Sizemore has had 90+ writing residencies sponsored by the KAC. She worked with the Kentucky Folklife Program to develop the Community Scholars program and is certified as a community scholar and a community scholar trainer. She has coordinated areas at the Kentucky Folklife Festival and has served as community scholar for programs funded by the National Endowment for the Arts. She has published 5 resource guides that include community writing activities. She authored the audio driving tour “MORE THAN MUSIC: A Heritage Driving Tour of Eastern Kentucky,” narrated by Ricky Skaggs and produced by the Kentucky Historical Society. She received the "Hambleton Tapp Award" for Creative Teaching of Kentucky History in 1994 and the Governor's Award for Arts in Education in 1998. She has edited over 20 community heritage anthologies and is the former KAC Outreach Director.
Potential Residency Project
Poetry Unit – Five Day Residency
This poetry project can be adapted for students from second grade through high school. The goals of the project are:
- To collaborate with a teacher to demystify the process of writing poetry.
- To help students learn to use visual thinking strategies like sketchnoting and illustrated poetry and poetic devices like simile and alliteration., making direct connections to the KY Academic Standards.
- To provide students the opportunity to explore and express emotions.
- To model the process of using expressive poetry as a vehicle for social and emotional learning making connections to the CASEL competencies.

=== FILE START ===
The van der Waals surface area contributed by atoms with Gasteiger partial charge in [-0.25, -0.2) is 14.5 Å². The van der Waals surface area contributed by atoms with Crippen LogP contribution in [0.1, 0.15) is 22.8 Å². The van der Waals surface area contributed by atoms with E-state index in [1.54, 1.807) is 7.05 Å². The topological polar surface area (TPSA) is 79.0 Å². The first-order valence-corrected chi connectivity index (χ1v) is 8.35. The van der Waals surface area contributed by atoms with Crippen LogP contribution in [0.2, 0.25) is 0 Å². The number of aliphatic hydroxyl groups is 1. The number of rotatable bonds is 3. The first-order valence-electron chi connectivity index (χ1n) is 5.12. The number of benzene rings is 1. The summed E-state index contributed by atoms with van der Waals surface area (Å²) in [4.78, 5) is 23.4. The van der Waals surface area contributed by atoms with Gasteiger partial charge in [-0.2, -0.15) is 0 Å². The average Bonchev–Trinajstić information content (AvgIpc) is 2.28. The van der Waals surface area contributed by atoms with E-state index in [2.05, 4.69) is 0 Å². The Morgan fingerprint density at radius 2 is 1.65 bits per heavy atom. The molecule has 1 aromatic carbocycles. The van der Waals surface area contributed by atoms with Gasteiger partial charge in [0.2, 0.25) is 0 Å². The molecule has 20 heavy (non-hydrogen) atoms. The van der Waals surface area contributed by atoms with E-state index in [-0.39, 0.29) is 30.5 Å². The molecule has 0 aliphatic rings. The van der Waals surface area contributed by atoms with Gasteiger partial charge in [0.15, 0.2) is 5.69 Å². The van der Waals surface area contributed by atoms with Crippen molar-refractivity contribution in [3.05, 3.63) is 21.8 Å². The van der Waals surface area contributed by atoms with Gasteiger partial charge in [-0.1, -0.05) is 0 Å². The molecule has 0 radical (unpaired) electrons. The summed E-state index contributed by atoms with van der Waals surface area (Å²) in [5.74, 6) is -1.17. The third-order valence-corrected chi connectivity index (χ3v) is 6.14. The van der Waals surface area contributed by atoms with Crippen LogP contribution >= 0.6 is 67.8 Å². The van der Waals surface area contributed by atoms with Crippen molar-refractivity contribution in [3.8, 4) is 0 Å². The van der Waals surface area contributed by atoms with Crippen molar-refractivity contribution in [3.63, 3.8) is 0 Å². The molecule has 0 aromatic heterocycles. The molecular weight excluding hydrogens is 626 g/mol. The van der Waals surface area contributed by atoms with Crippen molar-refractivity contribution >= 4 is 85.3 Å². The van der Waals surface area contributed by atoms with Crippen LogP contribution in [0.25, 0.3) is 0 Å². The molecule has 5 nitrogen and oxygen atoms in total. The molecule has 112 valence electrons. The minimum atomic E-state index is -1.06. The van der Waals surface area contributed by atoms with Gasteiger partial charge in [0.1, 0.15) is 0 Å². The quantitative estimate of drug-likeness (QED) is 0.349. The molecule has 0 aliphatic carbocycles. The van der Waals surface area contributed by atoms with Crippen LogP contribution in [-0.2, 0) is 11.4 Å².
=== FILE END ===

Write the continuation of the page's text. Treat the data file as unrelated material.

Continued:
I work with teachers to refine the exact structure of the residency. Depending on the grade level and previous experience with creative writing, we might complete as many as four poems during a five-day residency and make individual booklets for participants to keep. (An alternative is to create video poems.) I begin by leading the class (students and teachers) in writing a group cinquain poem in response to a visual prompt such as a painting or photographs of clouds. This helps students relax as we brainstorm together and sketchnote ideas, then create and refine a poem. As we refine the poem, we focus on word nuance and the process of creative choice. I try to keep this introductory session playful and non-intimidating to allow time for me to get to know the teacher and students and for them to know me. As we move into using prompts that might elicit more personal and emotional responses, I always allow students the alternative of using different visual prompts and writing poems on less personal topics if they are reluctant to express their emotions on paper. I provide laminated artwork and project images but also encourage participants to use images from the albums on their phones or their own personal artwork. I also encourage them to write poems at home, where they might be more comfortable. Although I encourage students to share their poetry with their peers, I allow them to keep their poetry private or to restrict who can read it if they wish. This empowers their sense of ownership and control and often inspires the most authentic expression of their inner thoughts. Usually after being given these alternatives, students who were initially reluctant end up writing extremely powerful poetry and often decide to share their poems with classmates. I invite teachers to share their poetry with the class, and this often gives students the courage to share their poetry.